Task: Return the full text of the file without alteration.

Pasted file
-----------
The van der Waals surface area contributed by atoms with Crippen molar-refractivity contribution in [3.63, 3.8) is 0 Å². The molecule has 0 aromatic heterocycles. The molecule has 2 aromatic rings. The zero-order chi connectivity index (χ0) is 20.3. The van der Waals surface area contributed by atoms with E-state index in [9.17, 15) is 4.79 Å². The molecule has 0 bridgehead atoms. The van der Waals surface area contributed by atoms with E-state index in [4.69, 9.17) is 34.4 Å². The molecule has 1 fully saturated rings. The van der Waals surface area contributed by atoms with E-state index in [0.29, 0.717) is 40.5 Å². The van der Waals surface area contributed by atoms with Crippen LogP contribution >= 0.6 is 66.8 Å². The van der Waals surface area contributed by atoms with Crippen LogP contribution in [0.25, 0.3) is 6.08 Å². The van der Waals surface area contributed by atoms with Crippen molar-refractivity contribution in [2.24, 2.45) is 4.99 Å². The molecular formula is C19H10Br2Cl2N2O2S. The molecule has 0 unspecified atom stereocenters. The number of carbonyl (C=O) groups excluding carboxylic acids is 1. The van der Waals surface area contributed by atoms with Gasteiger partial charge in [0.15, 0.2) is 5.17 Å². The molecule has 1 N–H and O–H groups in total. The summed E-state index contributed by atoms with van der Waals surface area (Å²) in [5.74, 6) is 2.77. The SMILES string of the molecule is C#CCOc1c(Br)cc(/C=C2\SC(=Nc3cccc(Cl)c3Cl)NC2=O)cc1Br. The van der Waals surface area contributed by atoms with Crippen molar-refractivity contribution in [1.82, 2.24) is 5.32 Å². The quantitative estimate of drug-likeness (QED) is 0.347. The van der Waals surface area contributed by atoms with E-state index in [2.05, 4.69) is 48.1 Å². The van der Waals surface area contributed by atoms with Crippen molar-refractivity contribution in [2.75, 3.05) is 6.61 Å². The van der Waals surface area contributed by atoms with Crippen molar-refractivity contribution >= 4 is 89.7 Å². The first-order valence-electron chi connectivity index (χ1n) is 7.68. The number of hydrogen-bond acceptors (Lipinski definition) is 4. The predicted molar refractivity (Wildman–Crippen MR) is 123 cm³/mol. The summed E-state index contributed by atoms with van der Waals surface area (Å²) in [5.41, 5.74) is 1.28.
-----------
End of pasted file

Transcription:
The van der Waals surface area contributed by atoms with Crippen molar-refractivity contribution in [3.63, 3.8) is 0 Å². The molecule has 0 aromatic heterocycles. The molecule has 2 aromatic rings. The zero-order chi connectivity index (χ0) is 20.3. The van der Waals surface area contributed by atoms with E-state index in [9.17, 15) is 4.79 Å². The molecule has 0 bridgehead atoms. The van der Waals surface area contributed by atoms with E-state index in [4.69, 9.17) is 34.4 Å². The molecule has 1 fully saturated rings. The van der Waals surface area contributed by atoms with E-state index in [0.29, 0.717) is 40.5 Å². The van der Waals surface area contributed by atoms with Crippen LogP contribution >= 0.6 is 66.8 Å². The van der Waals surface area contributed by atoms with Crippen LogP contribution in [0.25, 0.3) is 6.08 Å². The van der Waals surface area contributed by atoms with Crippen molar-refractivity contribution in [2.24, 2.45) is 4.99 Å². The molecular formula is C19H10Br2Cl2N2O2S. The molecule has 0 unspecified atom stereocenters. The number of carbonyl (C=O) groups excluding carboxylic acids is 1. The van der Waals surface area contributed by atoms with Gasteiger partial charge in [0.15, 0.2) is 5.17 Å². The molecule has 1 N–H and O–H groups in total. The summed E-state index contributed by atoms with van der Waals surface area (Å²) in [5.74, 6) is 2.77. The SMILES string of the molecule is C#CCOc1c(Br)cc(/C=C2\SC(=Nc3cccc(Cl)c3Cl)NC2=O)cc1Br. The van der Waals surface area contributed by atoms with Crippen molar-refractivity contribution in [1.82, 2.24) is 5.32 Å². The quantitative estimate of drug-likeness (QED) is 0.347. The van der Waals surface area contributed by atoms with E-state index in [2.05, 4.69) is 48.1 Å². The van der Waals surface area contributed by atoms with Crippen molar-refractivity contribution in [2.75, 3.05) is 6.61 Å². The van der Waals surface area contributed by atoms with Crippen molar-refractivity contribution >= 4 is 89.7 Å². The first-order valence-electron chi connectivity index (χ1n) is 7.68. The number of hydrogen-bond acceptors (Lipinski definition) is 4. The predicted molar refractivity (Wildman–Crippen MR) is 123 cm³/mol. The summed E-state index contributed by atoms with van der Waals surface area (Å²) in [5.41, 5.74) is 1.28.